(The Immeasurable World Journeys in Desert Places) [PDF NEW] å William Atkins

  • Hardcover
  • 416
  • The Immeasurable World Journeys in Desert Places
  • William Atkins
  • en
  • 07 October 2019
  • 9780571319725

William Atkins ´ 3 summary

The Immeasurable World Journeys in Desert Places review ✓ 3 review Ï eBook or Kindle ePUB ´ William Atkins Kazakhstan and 'sand seas' of China's volatile north west; the contested borderlands of Arizona and the riotous Burning Man festival in Nevada's Black Rock Desert; and the ancient monasteries of Egypt's Eastern Desert Along the way Atkins illuminates the people history topography and symbolism of these remarkable but often troubled placesReviving the illustrious British tradition of travel writing The Immeasurable World is destined to become a classic of desert literatur. The content warrants a 4 rating but sadly the prose does not If only the same material had been written by Paul Theroux or William Langenweische The Baby They Longed For remarkable but often troubled placesReviving the illustrious British tradition of travel writing The Immeasurable World is destined to become a classic of desert literatur. The content warrants a 4 Omnibus Films rating but sadly the prose does not If only the same material had been written by Paul Theroux or William Langenweische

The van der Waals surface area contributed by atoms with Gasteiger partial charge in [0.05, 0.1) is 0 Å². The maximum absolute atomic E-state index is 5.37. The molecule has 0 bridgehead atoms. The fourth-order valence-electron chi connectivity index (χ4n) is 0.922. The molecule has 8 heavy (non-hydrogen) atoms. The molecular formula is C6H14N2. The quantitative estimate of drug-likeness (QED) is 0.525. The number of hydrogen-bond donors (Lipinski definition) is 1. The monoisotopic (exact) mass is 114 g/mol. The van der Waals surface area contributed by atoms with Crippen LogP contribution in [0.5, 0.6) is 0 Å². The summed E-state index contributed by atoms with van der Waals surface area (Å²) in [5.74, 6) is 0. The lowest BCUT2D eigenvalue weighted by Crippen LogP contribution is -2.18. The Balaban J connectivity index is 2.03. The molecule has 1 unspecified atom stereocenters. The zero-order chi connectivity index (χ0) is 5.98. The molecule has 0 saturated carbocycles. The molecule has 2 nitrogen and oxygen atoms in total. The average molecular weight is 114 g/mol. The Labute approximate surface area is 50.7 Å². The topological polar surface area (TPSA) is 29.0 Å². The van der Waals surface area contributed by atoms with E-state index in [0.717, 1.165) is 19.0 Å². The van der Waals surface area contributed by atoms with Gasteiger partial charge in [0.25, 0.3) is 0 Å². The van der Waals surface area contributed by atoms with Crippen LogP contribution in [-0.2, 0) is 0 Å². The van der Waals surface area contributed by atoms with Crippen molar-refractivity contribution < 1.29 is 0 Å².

review The Immeasurable World Journeys in Desert Places

The Immeasurable World Journeys in Desert Places